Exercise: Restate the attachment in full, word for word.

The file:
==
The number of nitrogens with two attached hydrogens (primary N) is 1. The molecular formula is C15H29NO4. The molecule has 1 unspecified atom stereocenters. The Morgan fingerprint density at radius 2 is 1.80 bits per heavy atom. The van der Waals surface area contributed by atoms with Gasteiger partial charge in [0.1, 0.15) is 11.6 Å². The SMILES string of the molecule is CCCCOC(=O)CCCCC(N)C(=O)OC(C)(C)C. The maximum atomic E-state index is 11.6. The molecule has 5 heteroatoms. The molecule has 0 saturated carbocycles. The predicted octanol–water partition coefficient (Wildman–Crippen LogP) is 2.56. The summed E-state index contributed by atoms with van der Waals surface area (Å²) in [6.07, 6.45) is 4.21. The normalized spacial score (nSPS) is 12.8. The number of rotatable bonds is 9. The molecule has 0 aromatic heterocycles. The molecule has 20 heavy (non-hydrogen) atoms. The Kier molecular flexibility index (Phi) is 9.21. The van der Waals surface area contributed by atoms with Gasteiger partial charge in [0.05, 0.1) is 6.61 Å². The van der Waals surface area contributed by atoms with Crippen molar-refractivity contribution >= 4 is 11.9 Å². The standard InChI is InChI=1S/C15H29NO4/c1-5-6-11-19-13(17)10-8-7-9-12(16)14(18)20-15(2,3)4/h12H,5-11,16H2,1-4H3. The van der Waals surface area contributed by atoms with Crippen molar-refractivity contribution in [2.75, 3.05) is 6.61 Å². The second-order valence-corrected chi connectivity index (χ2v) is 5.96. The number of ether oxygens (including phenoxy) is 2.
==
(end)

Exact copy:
The number of nitrogens with two attached hydrogens (primary N) is 1. The molecular formula is C15H29NO4. The molecule has 1 unspecified atom stereocenters. The Morgan fingerprint density at radius 2 is 1.80 bits per heavy atom. The van der Waals surface area contributed by atoms with Gasteiger partial charge in [0.1, 0.15) is 11.6 Å². The SMILES string of the molecule is CCCCOC(=O)CCCCC(N)C(=O)OC(C)(C)C. The maximum atomic E-state index is 11.6. The molecule has 5 heteroatoms. The molecule has 0 saturated carbocycles. The predicted octanol–water partition coefficient (Wildman–Crippen LogP) is 2.56. The summed E-state index contributed by atoms with van der Waals surface area (Å²) in [6.07, 6.45) is 4.21. The normalized spacial score (nSPS) is 12.8. The number of rotatable bonds is 9. The molecule has 0 aromatic heterocycles. The molecule has 20 heavy (non-hydrogen) atoms. The Kier molecular flexibility index (Phi) is 9.21. The van der Waals surface area contributed by atoms with Gasteiger partial charge in [0.05, 0.1) is 6.61 Å². The van der Waals surface area contributed by atoms with Crippen molar-refractivity contribution >= 4 is 11.9 Å². The standard InChI is InChI=1S/C15H29NO4/c1-5-6-11-19-13(17)10-8-7-9-12(16)14(18)20-15(2,3)4/h12H,5-11,16H2,1-4H3. The van der Waals surface area contributed by atoms with Crippen molar-refractivity contribution in [2.75, 3.05) is 6.61 Å². The second-order valence-corrected chi connectivity index (χ2v) is 5.96. The number of ether oxygens (including phenoxy) is 2.